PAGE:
Making Progression Through Strength

Blueberries May Protect From Muscle Damage

blueberriesFor some time now it has been known that blueberries contain powerful antioxidants that yield numerous health benefits. Not only are blueberries a great source of pre-workout fuel, but research published in Molecular Nutrition and Food Research indicates that blueberries may significantly reduce the oxidative stress on muscle fibers caused by strenuous or excessive exercise as well as protect from disease. Posing such possible benefits as cholesterol reduction, protection from various forms of cancer, and protection from neurodegenerative diseases is just a few of the reasons why one should include blueberries in their diet.

Although the bioavailability and the dosage of blueberries is uncertain, researchers relate this new finding due to the rich content of polyphenols: potent antioxidants that include phenolic acids, tannins, flavonols, and anthocyanins. Researchers exposed muscle fibers to a variety of concentrations of fruit extracts to see which would yield the best results. The blueberry extract provided the highest amount of protection for the muscle fibers that the researchers believe could be stemmed from certain compounds found within the blueberries.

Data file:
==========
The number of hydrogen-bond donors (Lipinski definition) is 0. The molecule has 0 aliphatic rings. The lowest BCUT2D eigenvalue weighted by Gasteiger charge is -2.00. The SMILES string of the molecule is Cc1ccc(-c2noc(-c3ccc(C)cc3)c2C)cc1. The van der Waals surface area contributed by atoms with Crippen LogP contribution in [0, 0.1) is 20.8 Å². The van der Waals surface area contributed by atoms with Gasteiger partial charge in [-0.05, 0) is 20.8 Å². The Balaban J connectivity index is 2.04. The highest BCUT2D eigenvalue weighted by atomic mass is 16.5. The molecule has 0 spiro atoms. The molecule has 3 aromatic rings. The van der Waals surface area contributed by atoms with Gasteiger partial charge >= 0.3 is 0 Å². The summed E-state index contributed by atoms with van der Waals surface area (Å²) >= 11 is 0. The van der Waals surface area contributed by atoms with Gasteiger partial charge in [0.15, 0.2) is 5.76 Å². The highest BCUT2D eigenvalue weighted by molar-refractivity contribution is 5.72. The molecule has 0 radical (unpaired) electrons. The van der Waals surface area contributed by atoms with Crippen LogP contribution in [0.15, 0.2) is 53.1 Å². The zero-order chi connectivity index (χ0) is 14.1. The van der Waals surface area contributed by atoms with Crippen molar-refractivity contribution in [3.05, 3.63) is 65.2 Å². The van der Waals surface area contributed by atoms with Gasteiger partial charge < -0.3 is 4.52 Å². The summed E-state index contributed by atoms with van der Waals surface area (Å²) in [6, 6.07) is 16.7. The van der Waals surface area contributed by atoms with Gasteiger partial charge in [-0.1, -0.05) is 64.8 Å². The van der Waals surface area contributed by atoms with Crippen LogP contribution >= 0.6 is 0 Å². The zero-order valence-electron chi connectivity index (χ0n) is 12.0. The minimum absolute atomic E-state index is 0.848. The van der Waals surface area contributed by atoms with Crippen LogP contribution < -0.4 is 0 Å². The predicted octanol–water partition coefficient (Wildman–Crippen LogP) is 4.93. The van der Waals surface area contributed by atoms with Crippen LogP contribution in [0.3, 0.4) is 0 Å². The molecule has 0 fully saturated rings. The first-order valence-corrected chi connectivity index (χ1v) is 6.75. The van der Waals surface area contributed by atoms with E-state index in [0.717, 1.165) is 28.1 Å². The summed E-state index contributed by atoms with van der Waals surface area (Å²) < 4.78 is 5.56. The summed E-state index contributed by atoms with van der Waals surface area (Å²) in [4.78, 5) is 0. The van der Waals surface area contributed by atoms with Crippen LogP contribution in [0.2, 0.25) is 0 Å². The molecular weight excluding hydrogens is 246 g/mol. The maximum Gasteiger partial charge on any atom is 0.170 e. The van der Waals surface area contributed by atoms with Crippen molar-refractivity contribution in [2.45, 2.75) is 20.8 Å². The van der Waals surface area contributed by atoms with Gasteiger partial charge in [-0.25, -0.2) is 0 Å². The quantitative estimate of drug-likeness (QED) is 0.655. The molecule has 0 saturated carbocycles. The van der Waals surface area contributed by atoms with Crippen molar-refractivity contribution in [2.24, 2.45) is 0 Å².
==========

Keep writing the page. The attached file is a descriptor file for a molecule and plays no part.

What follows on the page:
Occasionally for more intense workout sessions, I will blend mixed berry smoothies (along with my pre-workout whey protein/BCAAs, beta-alanine, citrulline malate, and creatine monohydrate) before I head to the gym to provide pre-workout energy while also aiding in muscle recovery. At the time, I knew the berries were a great source of sustained energy to get me through my high-intensity workouts but I was unaware of their ability to protect the muscle cell damage from intense training. Any athlete or gym enthusiast should definitely consider adding blueberries to their repertoire of pre-workout fuel for optimal results as well as other health benefits.




•    Daniells, Stephen. “Blueberries May Protect Muscles from Exercise Damage.” NutraIngredients-USA, 02 Apr. 210. Web. 18 July 2012. <>.

•    Howard LR, Clark JR, Brownmiller C. Antioxidant capacity and phenolic content in blueberries as affected by genotype and growing season. J Sci Food Agric 2003; 83 (12) :1238-47.


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